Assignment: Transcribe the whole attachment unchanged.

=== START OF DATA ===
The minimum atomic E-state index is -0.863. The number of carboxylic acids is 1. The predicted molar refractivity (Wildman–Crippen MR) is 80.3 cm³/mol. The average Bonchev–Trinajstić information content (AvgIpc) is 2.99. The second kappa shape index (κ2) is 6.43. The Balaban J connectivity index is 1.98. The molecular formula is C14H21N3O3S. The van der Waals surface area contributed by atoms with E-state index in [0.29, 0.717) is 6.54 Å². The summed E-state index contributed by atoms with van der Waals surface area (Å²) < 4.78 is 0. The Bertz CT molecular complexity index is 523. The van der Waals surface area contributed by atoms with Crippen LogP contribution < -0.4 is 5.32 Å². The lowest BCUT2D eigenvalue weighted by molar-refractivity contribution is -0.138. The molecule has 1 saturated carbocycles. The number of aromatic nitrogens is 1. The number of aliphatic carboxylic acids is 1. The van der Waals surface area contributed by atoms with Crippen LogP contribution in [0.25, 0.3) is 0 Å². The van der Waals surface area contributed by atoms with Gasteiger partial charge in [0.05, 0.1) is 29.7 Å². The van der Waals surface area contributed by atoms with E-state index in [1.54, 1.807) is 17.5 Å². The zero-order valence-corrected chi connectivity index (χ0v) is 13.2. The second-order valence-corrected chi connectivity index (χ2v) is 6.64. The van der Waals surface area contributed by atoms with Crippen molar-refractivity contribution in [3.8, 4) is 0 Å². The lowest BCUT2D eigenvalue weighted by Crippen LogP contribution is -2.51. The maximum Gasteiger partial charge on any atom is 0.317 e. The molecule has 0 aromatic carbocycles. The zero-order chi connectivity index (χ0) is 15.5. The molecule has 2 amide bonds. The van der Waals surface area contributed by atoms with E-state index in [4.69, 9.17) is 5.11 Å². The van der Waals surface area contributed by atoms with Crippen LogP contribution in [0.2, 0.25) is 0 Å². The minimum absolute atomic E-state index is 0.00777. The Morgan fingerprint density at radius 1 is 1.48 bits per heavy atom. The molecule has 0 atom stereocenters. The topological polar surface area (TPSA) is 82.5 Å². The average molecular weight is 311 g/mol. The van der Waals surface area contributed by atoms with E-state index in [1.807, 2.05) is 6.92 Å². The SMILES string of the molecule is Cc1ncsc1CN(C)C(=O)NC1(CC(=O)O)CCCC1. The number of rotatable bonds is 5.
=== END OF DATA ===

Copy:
The minimum atomic E-state index is -0.863. The number of carboxylic acids is 1. The predicted molar refractivity (Wildman–Crippen MR) is 80.3 cm³/mol. The average Bonchev–Trinajstić information content (AvgIpc) is 2.99. The second kappa shape index (κ2) is 6.43. The Balaban J connectivity index is 1.98. The molecular formula is C14H21N3O3S. The van der Waals surface area contributed by atoms with E-state index in [0.29, 0.717) is 6.54 Å². The summed E-state index contributed by atoms with van der Waals surface area (Å²) < 4.78 is 0. The Bertz CT molecular complexity index is 523. The van der Waals surface area contributed by atoms with Crippen LogP contribution < -0.4 is 5.32 Å². The lowest BCUT2D eigenvalue weighted by molar-refractivity contribution is -0.138. The molecule has 1 saturated carbocycles. The number of aromatic nitrogens is 1. The number of aliphatic carboxylic acids is 1. The van der Waals surface area contributed by atoms with Crippen LogP contribution in [0.25, 0.3) is 0 Å². The van der Waals surface area contributed by atoms with Gasteiger partial charge in [0.05, 0.1) is 29.7 Å². The van der Waals surface area contributed by atoms with E-state index in [1.54, 1.807) is 17.5 Å². The zero-order valence-corrected chi connectivity index (χ0v) is 13.2. The second-order valence-corrected chi connectivity index (χ2v) is 6.64. The van der Waals surface area contributed by atoms with Crippen molar-refractivity contribution in [3.8, 4) is 0 Å². The lowest BCUT2D eigenvalue weighted by Crippen LogP contribution is -2.51. The maximum Gasteiger partial charge on any atom is 0.317 e. The molecule has 0 aromatic carbocycles. The zero-order chi connectivity index (χ0) is 15.5. The molecule has 2 amide bonds. The van der Waals surface area contributed by atoms with E-state index in [4.69, 9.17) is 5.11 Å². The van der Waals surface area contributed by atoms with Crippen LogP contribution in [0.2, 0.25) is 0 Å². The minimum absolute atomic E-state index is 0.00777. The Morgan fingerprint density at radius 1 is 1.48 bits per heavy atom. The molecule has 0 atom stereocenters. The topological polar surface area (TPSA) is 82.5 Å². The average molecular weight is 311 g/mol. The van der Waals surface area contributed by atoms with E-state index in [1.807, 2.05) is 6.92 Å². The SMILES string of the molecule is Cc1ncsc1CN(C)C(=O)NC1(CC(=O)O)CCCC1. The number of rotatable bonds is 5.